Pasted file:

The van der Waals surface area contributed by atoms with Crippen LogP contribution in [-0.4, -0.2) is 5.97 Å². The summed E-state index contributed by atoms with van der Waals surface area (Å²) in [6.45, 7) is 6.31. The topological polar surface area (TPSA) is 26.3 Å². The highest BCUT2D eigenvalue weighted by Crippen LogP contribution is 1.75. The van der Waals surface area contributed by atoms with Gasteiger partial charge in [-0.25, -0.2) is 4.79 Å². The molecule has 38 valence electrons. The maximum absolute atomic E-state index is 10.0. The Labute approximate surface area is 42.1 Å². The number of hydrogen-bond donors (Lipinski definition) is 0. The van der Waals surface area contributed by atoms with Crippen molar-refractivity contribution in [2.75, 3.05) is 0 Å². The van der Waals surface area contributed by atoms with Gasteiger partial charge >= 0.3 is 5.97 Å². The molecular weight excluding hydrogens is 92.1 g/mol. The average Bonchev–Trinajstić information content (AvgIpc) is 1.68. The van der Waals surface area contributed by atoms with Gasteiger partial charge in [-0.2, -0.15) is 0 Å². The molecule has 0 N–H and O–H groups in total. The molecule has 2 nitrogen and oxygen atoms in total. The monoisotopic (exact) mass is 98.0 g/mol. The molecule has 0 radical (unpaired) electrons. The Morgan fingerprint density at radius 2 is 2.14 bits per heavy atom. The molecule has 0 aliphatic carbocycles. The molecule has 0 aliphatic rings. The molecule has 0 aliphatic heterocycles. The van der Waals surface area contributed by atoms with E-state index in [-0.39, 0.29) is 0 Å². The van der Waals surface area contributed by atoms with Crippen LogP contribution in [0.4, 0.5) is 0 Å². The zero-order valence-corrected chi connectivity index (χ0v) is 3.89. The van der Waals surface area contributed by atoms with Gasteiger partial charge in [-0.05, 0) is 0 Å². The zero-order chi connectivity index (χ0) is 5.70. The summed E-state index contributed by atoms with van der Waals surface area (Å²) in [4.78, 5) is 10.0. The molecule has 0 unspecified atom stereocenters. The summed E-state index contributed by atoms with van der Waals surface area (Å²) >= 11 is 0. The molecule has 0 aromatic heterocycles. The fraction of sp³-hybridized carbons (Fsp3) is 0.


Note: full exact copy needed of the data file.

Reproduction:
The van der Waals surface area contributed by atoms with Crippen LogP contribution in [-0.4, -0.2) is 5.97 Å². The summed E-state index contributed by atoms with van der Waals surface area (Å²) in [6.45, 7) is 6.31. The topological polar surface area (TPSA) is 26.3 Å². The highest BCUT2D eigenvalue weighted by Crippen LogP contribution is 1.75. The van der Waals surface area contributed by atoms with Gasteiger partial charge in [-0.25, -0.2) is 4.79 Å². The molecule has 38 valence electrons. The maximum absolute atomic E-state index is 10.0. The Labute approximate surface area is 42.1 Å². The number of hydrogen-bond donors (Lipinski definition) is 0. The van der Waals surface area contributed by atoms with Crippen molar-refractivity contribution in [2.75, 3.05) is 0 Å². The van der Waals surface area contributed by atoms with Gasteiger partial charge >= 0.3 is 5.97 Å². The molecular weight excluding hydrogens is 92.1 g/mol. The average Bonchev–Trinajstić information content (AvgIpc) is 1.68. The van der Waals surface area contributed by atoms with Gasteiger partial charge in [-0.2, -0.15) is 0 Å². The molecule has 0 N–H and O–H groups in total. The molecule has 2 nitrogen and oxygen atoms in total. The monoisotopic (exact) mass is 98.0 g/mol. The molecule has 0 radical (unpaired) electrons. The Morgan fingerprint density at radius 2 is 2.14 bits per heavy atom. The molecule has 0 aliphatic carbocycles. The molecule has 0 aliphatic rings. The molecule has 0 aliphatic heterocycles. The van der Waals surface area contributed by atoms with E-state index in [-0.39, 0.29) is 0 Å². The van der Waals surface area contributed by atoms with Crippen LogP contribution in [0.4, 0.5) is 0 Å². The zero-order valence-corrected chi connectivity index (χ0v) is 3.89. The van der Waals surface area contributed by atoms with Gasteiger partial charge in [-0.05, 0) is 0 Å². The zero-order chi connectivity index (χ0) is 5.70. The summed E-state index contributed by atoms with van der Waals surface area (Å²) in [4.78, 5) is 10.0. The molecule has 0 unspecified atom stereocenters. The summed E-state index contributed by atoms with van der Waals surface area (Å²) >= 11 is 0. The molecule has 0 aromatic heterocycles. The fraction of sp³-hybridized carbons (Fsp3) is 0.